How Two Phone Calls to a SiriusXM Radio Show Encapsulated Nearly Everything About the Jussie Smollett Case
UPDATE: After this column was published, producers at SiriusXM have discovered that the first caller referenced has told the same story multiple times to other shows, in very different ways. They now believe the content of the call to be based in a made-up story.
Since Jussie Smollett’s obviously false hate crime allegation has fallen apart, I have been interviewed on many national talk shows. This is largely because I happened to predict sooner than just about anyone else in the media that the debunking of this liberal fantasy was inevitable (to be clear, anyone could have done it if they had their eyes open, their balls intact, and a national media platform where they are allowed to tell the truth).
Today I did, for the second time on this subject, the SiriusXM satellite radio program of Mediaite founder Dan Abrams. Something happened while on his show which was fascinating and one of the most illuminating moments I have ever experienced in about twenty years of hosting and guesting on talk shows.
As a long-time talk radio host, I usually have a very dim view of the value created to any discussion by random phone callers. Very rarely do they really add anything compelling to a talk show in the modern era, except for the creating the perception that real people are actually engaged in the program’s topic.
But what happened while I was on the phone line waiting for Dan’s next question was very different. I believe nearly every important aspect of the Smollett case was illustrated, via two consecutive callers, in an unscripted and real-world fashion, live on a national radio broadcast.
The first caller, a man from Arizona, told Dan the very emotional and infuriating story of an incident that he said happened to his wife earlier in the day. He said that his President Donald Trump-supporting wife, who has dark skin, had been the victim of a random racist taunting by clueless Trump supporters at a store who chanted at her, “Build the wall!”
The caller, who said he was not there at the time, was understandably extremely upset by the hate-fueled episode which she was apparently forced to endure. Dan, like any host with stature in the mainstream media, made the perfectly reasonable and prudent choice to immediately express great empathy for both the caller and his wife, while, quite understandably, never bringing the man’s story into even the slightest question.
Dan then instantly turned to another caller, another Arizona man who appeared to be black, who had a very different reaction to the previous caller’s story. He expressed hope that the caller was not essentially doing a “Jussie” by making up a claim because, based on his own experience, that scenario didn’t sound all that plausible.
Dan then correctly pointed out that, while the caller’s story could theoretically be false, it didn’t sound like it to him, and there certainly weren’t any of the obvious red flags from Smollett’s tall tale (for instance, it didn’t happen at 2 a.m. in the middle of a “Polar Vortex!”). They both then commiserated that, for better or for worse, in a post-Jussie Smollett world, this is where we all are now left; conflicted between believing alleged victims without giving them even basic scrutiny, and now instantly being prone to disbelieving even stories of abuse which might be totally accurate.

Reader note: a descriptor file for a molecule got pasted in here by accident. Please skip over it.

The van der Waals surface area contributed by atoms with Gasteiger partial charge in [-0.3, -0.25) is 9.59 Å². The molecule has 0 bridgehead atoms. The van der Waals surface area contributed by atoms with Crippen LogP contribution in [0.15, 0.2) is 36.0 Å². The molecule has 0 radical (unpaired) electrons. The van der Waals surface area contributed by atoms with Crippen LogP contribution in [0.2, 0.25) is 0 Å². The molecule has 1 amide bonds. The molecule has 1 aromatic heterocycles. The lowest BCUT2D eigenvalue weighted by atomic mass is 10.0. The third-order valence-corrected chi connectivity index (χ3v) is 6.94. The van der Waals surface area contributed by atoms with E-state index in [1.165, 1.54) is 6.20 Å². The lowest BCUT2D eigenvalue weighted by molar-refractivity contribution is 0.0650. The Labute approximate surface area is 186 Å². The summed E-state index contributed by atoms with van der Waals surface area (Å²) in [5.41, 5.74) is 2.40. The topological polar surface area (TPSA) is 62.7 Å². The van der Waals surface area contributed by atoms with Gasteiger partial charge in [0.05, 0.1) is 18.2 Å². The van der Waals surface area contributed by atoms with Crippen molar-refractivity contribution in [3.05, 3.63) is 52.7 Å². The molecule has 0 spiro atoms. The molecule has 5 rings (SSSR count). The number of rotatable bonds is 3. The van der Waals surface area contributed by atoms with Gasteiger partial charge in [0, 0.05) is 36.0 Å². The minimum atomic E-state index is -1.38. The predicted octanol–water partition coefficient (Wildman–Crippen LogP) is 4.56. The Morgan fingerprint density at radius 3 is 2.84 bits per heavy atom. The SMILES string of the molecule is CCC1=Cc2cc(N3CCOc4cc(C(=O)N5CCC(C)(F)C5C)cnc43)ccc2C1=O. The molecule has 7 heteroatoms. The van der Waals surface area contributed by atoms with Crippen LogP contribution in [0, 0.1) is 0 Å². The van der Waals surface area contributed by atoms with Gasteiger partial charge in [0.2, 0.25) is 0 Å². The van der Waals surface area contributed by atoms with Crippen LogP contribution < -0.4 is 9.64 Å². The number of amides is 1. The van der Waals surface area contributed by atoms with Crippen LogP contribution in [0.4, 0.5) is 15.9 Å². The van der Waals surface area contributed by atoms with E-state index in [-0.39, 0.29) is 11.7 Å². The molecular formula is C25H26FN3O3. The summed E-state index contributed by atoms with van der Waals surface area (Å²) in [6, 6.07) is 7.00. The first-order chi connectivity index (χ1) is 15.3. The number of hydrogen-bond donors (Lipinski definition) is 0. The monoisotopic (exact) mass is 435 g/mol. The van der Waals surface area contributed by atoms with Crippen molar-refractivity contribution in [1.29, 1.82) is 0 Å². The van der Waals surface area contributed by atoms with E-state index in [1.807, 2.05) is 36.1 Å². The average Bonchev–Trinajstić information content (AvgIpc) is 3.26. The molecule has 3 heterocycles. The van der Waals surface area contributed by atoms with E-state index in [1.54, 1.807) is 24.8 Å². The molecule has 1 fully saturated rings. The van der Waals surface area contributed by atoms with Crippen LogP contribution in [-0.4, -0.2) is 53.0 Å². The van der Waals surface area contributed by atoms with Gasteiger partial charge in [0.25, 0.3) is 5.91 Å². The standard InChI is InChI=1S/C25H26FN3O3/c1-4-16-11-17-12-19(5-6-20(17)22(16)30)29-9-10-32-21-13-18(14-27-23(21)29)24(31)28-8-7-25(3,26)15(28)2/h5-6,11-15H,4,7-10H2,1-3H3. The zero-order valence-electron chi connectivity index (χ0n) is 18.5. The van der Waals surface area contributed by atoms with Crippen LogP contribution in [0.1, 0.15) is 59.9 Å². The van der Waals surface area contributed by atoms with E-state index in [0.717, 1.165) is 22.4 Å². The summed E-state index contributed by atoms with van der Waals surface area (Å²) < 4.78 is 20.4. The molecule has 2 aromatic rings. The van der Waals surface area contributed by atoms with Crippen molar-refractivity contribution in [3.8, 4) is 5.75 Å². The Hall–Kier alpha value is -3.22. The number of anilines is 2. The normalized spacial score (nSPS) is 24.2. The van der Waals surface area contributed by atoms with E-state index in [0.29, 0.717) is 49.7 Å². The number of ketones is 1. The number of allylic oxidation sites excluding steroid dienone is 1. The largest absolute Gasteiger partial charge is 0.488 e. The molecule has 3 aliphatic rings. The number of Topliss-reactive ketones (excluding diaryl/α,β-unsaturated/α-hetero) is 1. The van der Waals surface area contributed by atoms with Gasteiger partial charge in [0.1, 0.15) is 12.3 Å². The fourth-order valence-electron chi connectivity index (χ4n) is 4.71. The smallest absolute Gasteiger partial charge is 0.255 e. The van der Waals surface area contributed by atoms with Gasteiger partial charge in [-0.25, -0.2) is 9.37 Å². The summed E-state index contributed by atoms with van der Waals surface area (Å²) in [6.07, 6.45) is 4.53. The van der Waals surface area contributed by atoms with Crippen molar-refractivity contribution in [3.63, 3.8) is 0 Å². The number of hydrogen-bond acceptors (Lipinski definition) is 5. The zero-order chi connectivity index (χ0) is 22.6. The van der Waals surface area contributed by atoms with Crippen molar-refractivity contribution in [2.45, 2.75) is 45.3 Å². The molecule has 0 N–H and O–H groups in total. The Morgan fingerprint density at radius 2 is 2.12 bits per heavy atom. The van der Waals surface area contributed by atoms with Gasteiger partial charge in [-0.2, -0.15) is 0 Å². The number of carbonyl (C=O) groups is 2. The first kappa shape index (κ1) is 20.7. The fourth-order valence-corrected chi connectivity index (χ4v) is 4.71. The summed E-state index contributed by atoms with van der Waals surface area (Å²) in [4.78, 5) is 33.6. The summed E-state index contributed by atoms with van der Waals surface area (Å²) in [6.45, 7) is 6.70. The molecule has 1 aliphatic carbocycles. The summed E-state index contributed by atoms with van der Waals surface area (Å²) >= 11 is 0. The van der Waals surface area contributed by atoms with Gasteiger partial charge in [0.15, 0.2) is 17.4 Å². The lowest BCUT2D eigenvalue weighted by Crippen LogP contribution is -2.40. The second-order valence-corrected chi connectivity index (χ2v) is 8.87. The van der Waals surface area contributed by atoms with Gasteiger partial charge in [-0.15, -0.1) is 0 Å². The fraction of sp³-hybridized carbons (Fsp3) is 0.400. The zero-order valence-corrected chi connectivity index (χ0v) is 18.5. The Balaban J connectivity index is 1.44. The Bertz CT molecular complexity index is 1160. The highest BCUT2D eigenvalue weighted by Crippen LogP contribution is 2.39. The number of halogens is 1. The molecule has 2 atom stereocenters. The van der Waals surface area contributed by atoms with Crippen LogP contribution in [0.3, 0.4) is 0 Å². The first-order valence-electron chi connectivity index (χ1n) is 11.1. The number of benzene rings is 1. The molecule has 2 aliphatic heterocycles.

For my own part, I found the entire exchange captivating because I thought everyone was at least mostly right, but also a probably a little bit wrong.
For instance, the caller whose wife was the victim of taunting easily could have misinterpreted what happened. He was not there, and so he was telling the story second-hand, which is inherently unreliable. Theoretically, she could have just walked into some knuckleheads chanting about the wall and mistakenly thought they were yelling specifically at her because of her skin color, or maybe there was some slight misunderstanding of context communicated between her and an angry husband, who admitted he does not like President Trump.
Dan’s reaction, while absolutely the right way to handle such a sensitive call, was emblematic of how incredibly difficult it is for a news media member to scrutinize a claim of abuse, especially one as highly sympathetic as this. It is simply just not worth the risk if it all goes even the slightest bit wrong, but that reality often makes the major news media susceptible to allowing even highly suspect stories to survive without ever being properly debunked.
And the second caller, while I admired his skeptical instincts, was likely wrong about the first caller’s story being a complete fraud, when it may have only been a misunderstanding, or completely true. Though, to be fair, my original belief about the Smollett accusation was that it was mostly likely only a “cover up” lie, and, now that there is overwhelming evidence of orchestration, that theory turned out to be very wrong.
The bottom line here is that there is that, for just about everyone, there is a lot to learn from this Jussie Smollett scandal. A thoughtful examination of this clip from that radio show would go a long way in ensuring that we glean the proper lessons.
Listen below, via SiriusXM.
John Ziegler is a senior columnist for Mediaite. He hosts a weekly podcast focusing on news media issues and is documentary filmmaker. You can follow him on Twitter at @ZigManFreud or email him at firstname.lastname@example.org
[featured photo via Getty Images]
This is an opinion piece. The views expressed in this article are those of just the author.